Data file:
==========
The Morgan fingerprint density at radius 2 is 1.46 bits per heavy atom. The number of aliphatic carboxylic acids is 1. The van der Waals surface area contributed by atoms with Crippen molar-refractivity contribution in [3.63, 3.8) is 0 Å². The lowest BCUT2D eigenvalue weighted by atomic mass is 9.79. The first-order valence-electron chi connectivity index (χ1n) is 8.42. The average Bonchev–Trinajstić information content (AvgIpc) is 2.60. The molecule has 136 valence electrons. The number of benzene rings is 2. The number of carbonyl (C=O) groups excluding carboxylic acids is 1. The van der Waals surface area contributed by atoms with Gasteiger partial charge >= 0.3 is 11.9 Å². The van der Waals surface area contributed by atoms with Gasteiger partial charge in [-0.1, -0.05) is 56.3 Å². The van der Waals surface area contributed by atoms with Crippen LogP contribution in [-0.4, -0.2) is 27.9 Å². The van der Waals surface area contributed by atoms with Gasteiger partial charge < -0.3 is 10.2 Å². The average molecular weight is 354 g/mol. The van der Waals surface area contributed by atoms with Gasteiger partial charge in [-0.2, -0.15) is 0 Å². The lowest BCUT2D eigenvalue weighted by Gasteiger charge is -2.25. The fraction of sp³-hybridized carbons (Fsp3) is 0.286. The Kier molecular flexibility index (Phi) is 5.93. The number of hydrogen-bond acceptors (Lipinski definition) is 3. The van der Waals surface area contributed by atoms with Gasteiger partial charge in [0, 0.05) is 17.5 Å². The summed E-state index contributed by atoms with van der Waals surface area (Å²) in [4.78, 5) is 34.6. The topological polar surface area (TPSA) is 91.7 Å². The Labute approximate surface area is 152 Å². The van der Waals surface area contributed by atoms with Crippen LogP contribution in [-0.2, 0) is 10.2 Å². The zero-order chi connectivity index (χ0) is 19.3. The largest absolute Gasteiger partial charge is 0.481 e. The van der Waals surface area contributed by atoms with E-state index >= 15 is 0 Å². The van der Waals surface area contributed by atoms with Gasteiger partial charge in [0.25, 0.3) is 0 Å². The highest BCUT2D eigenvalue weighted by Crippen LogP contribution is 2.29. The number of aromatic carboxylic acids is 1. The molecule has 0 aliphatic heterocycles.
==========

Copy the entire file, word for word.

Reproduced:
The Morgan fingerprint density at radius 2 is 1.46 bits per heavy atom. The number of aliphatic carboxylic acids is 1. The van der Waals surface area contributed by atoms with Crippen molar-refractivity contribution in [3.63, 3.8) is 0 Å². The lowest BCUT2D eigenvalue weighted by atomic mass is 9.79. The first-order valence-electron chi connectivity index (χ1n) is 8.42. The average Bonchev–Trinajstić information content (AvgIpc) is 2.60. The molecule has 136 valence electrons. The number of benzene rings is 2. The number of carbonyl (C=O) groups excluding carboxylic acids is 1. The van der Waals surface area contributed by atoms with Gasteiger partial charge >= 0.3 is 11.9 Å². The van der Waals surface area contributed by atoms with Gasteiger partial charge in [-0.1, -0.05) is 56.3 Å². The van der Waals surface area contributed by atoms with Crippen LogP contribution in [-0.4, -0.2) is 27.9 Å². The van der Waals surface area contributed by atoms with Gasteiger partial charge < -0.3 is 10.2 Å². The average molecular weight is 354 g/mol. The van der Waals surface area contributed by atoms with Gasteiger partial charge in [-0.2, -0.15) is 0 Å². The lowest BCUT2D eigenvalue weighted by Gasteiger charge is -2.25. The fraction of sp³-hybridized carbons (Fsp3) is 0.286. The Kier molecular flexibility index (Phi) is 5.93. The number of hydrogen-bond acceptors (Lipinski definition) is 3. The van der Waals surface area contributed by atoms with Gasteiger partial charge in [0, 0.05) is 17.5 Å². The summed E-state index contributed by atoms with van der Waals surface area (Å²) in [4.78, 5) is 34.6. The topological polar surface area (TPSA) is 91.7 Å². The Labute approximate surface area is 152 Å². The van der Waals surface area contributed by atoms with Crippen LogP contribution in [-0.2, 0) is 10.2 Å². The zero-order chi connectivity index (χ0) is 19.3. The largest absolute Gasteiger partial charge is 0.481 e. The van der Waals surface area contributed by atoms with E-state index >= 15 is 0 Å². The van der Waals surface area contributed by atoms with Gasteiger partial charge in [0.25, 0.3) is 0 Å². The highest BCUT2D eigenvalue weighted by Crippen LogP contribution is 2.29. The number of aromatic carboxylic acids is 1. The molecule has 0 aliphatic heterocycles.